A brave reissue in the not-so-brave new world of publishing | Rachel Cooke

A package arrives, inside which is a copy of Kay Dick’s 1977 dystopian novel, Them: a sequence of discomfort, and a letter informing me that Faber will reissue it next month. Crikey, but isn’t it amazing? Dick, who died in 2001, is somewhat of a minority interest at this point. She didn’t write much and what she did is either pretty peculiar or pretty bad, although I’ll always love Ivy and Stevie, a collection of interviews with Ivy Compton-Burnett and Stevie Smith that wears her eccentricity like a fool’s hat (“I realized she had nice legs because so often she was digging under her skirt for her handkerchief , which she slipped into her panties,” Dick wrote of the premiere, which she first “called” on in 1950.)

They by Kay Dick

But if the reappearance of this book is surprising, it is also ironic. In They, Britain is in the grip of a group of ruthlessly cruel Philistines: a mob that burns books and paintings, punishing all who resist. Faber hopes, very commendably, to bring it to a “new generation” of readers and help them do so, its edition comes with eulogies by Margaret Atwood and an introduction by Carmen Maria Machado.

The wrong thought comes to mind, however, that it’s really the publication itself that needs this book the most right now. As Machado notes: “Impulses of censorship…and soft bigotry are not the exclusive property of the right.

Dick’s novel is reborn in a world where some publishers (not Faber, I hope) are content to completely excise writers they were happy to publish only five minutes ago; in which social media seems to increasingly terrify editors; and where, at times, the Society of Authors is strangely silent. Never mind. The good news is that this spooky little novel can now be theirs – or anyone’s – for just £8.99.

Facing our fears

tubular trolley
“I find myself transfixed by the advertisements in my car.” Photography: Amer Ghazzal/REX/Shutterstock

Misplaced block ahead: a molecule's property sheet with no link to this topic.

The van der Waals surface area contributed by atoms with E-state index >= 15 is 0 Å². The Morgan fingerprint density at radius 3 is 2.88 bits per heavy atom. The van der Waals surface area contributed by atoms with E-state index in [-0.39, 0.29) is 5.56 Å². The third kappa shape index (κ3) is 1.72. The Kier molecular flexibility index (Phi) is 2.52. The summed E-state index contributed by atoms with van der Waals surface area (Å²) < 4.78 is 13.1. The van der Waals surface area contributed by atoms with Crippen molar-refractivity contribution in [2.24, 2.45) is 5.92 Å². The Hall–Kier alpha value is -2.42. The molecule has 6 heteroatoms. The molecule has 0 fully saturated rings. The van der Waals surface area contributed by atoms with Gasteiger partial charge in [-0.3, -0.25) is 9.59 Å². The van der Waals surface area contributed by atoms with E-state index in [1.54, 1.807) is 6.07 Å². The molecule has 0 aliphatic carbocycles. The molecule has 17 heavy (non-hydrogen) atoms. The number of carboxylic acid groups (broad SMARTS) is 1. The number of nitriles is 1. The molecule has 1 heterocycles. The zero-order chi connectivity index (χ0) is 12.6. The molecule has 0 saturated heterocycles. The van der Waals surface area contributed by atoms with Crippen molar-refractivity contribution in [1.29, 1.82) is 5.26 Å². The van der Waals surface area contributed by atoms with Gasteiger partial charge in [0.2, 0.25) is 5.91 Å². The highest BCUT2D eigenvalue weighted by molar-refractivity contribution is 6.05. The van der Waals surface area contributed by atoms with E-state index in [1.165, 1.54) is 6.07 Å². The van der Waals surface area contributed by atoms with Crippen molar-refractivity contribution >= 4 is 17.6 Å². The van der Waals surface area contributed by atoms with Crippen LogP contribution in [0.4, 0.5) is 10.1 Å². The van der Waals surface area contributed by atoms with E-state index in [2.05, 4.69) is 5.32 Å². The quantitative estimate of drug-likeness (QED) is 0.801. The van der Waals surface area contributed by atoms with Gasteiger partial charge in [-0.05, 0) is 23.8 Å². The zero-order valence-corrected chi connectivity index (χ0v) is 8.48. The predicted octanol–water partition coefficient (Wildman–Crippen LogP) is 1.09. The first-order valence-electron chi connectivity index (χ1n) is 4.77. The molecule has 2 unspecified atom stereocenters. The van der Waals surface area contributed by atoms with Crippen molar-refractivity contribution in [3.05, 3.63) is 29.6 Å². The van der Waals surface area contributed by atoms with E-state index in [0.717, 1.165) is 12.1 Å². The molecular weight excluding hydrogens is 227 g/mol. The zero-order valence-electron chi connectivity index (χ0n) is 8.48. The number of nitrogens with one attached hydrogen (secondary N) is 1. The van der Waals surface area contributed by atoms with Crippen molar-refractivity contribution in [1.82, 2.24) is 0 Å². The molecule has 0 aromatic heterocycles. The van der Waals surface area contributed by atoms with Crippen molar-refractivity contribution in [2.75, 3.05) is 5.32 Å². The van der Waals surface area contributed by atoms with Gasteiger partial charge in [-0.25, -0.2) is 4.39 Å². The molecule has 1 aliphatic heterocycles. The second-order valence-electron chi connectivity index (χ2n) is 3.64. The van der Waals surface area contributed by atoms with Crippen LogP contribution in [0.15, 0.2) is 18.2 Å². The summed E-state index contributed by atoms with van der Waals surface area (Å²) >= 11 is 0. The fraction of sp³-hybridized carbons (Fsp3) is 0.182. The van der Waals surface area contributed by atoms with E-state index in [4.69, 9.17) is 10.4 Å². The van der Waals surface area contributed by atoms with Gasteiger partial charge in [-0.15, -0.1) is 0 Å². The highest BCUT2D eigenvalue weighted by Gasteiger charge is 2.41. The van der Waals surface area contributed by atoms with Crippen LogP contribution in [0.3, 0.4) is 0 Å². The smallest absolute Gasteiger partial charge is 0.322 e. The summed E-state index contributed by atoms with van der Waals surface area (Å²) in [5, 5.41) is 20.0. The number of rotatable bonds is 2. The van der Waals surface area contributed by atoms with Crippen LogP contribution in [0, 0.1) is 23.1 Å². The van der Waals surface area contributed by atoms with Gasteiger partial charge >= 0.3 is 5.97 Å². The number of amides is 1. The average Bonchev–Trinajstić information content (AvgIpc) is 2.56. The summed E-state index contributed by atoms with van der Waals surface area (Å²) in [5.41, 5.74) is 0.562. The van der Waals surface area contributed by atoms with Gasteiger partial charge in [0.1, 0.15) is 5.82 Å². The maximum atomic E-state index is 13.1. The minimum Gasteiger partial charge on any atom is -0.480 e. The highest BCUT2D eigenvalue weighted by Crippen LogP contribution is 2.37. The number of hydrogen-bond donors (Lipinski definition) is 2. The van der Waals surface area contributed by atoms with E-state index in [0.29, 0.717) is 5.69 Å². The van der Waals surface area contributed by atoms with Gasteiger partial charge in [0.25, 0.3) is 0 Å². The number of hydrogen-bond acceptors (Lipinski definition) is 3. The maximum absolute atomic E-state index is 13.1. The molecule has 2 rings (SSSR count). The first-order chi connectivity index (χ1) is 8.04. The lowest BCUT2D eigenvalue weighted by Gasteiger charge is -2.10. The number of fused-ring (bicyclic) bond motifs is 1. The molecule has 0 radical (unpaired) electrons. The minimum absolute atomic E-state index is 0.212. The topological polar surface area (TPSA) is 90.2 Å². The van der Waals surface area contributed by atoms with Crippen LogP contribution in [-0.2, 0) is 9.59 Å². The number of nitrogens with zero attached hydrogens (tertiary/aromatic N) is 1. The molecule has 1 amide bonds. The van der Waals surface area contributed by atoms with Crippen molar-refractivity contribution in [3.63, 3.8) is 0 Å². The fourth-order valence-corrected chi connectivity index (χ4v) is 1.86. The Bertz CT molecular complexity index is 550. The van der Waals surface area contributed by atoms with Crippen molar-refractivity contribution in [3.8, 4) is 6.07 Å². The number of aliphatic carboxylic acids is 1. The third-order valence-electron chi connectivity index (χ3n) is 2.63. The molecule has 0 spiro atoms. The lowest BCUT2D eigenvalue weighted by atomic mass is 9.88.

Back in the world, everything is both the same and subtly different. In the tube, I find myself transfixed by the advertisements in my car, which now speak with one voice about the pandemic. Like a dandelion piercing a crack in a cobblestone, capitalism resolutely locates our weaknesses and anxieties, the better to exploit them brazenly. Personalized vitamins (“we know you’re tired”), a weird concoction for unruly bowels, mindfulness delivered to your door in a little cardboard box. Be warned: the snake oil dealers are out in force.

Come to the Cabaret…

Eddie Redmayne and Jessie Buckley in Cabaret.
Eddie Redmayne and Jessie Buckley in Cabaret. Photography: Marc Brenner

By the time you read this I will have finally seen Rebecca Frecknall’s new production of Cabaret, with Eddie Redmayne and Jessie Buckley, an evening that I had to remortgage the house to afford. (These ticket prices really evoke Weimar, I can tell you.) Am I going to be as high as a kite or suffer the mother of all highs? I do not know. But either way, at least my pre-show nerves will finally be gone.

Emails from the theater last week were enough to provoke an onslaught of vapers, their anhedonic tone somewhat at odds with their claiming to be from the Kit Kat Club, as if the place really existed. “Required action!” they order, after which follows a long list of instructions regarding Covid testing and arrival times. We were told to appear 75 minutes before the curtain went up, which seems crazy, especially since I couldn’t get two seats next to each other. Will we both be allowed to go to the same bar? Or will one of us end up – I’m reading the fine print now – in the place that only serves schnapps?

Rachel Cooke is an Observer columnist

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